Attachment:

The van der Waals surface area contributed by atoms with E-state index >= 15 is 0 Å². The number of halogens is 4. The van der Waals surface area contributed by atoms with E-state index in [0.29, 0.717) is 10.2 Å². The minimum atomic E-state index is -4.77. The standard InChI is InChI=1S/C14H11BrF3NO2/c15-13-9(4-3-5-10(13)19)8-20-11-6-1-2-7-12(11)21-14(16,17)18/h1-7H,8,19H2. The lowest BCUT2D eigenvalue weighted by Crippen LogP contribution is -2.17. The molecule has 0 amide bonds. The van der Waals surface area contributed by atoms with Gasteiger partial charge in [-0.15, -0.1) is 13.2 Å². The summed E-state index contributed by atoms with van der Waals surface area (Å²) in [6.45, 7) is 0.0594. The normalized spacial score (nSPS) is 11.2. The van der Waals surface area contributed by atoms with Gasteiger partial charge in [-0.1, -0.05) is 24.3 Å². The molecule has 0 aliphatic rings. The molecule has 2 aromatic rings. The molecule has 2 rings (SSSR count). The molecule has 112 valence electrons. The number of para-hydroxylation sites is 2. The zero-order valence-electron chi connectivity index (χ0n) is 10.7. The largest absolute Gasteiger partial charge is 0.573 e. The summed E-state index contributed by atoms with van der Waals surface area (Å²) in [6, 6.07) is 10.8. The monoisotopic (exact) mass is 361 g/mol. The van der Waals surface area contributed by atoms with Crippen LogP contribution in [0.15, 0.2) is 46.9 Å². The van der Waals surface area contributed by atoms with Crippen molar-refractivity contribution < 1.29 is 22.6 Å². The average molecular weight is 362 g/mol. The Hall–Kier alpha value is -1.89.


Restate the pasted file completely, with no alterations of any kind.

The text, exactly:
The van der Waals surface area contributed by atoms with E-state index >= 15 is 0 Å². The number of halogens is 4. The van der Waals surface area contributed by atoms with E-state index in [0.29, 0.717) is 10.2 Å². The minimum atomic E-state index is -4.77. The standard InChI is InChI=1S/C14H11BrF3NO2/c15-13-9(4-3-5-10(13)19)8-20-11-6-1-2-7-12(11)21-14(16,17)18/h1-7H,8,19H2. The lowest BCUT2D eigenvalue weighted by Crippen LogP contribution is -2.17. The molecule has 0 amide bonds. The van der Waals surface area contributed by atoms with Gasteiger partial charge in [-0.15, -0.1) is 13.2 Å². The summed E-state index contributed by atoms with van der Waals surface area (Å²) in [6.45, 7) is 0.0594. The normalized spacial score (nSPS) is 11.2. The van der Waals surface area contributed by atoms with Gasteiger partial charge in [-0.1, -0.05) is 24.3 Å². The molecule has 0 aliphatic rings. The molecule has 2 aromatic rings. The molecule has 2 rings (SSSR count). The molecule has 112 valence electrons. The number of para-hydroxylation sites is 2. The zero-order valence-electron chi connectivity index (χ0n) is 10.7. The largest absolute Gasteiger partial charge is 0.573 e. The summed E-state index contributed by atoms with van der Waals surface area (Å²) in [6, 6.07) is 10.8. The monoisotopic (exact) mass is 361 g/mol. The van der Waals surface area contributed by atoms with Crippen LogP contribution in [0.15, 0.2) is 46.9 Å². The van der Waals surface area contributed by atoms with Crippen molar-refractivity contribution < 1.29 is 22.6 Å². The average molecular weight is 362 g/mol. The Hall–Kier alpha value is -1.89.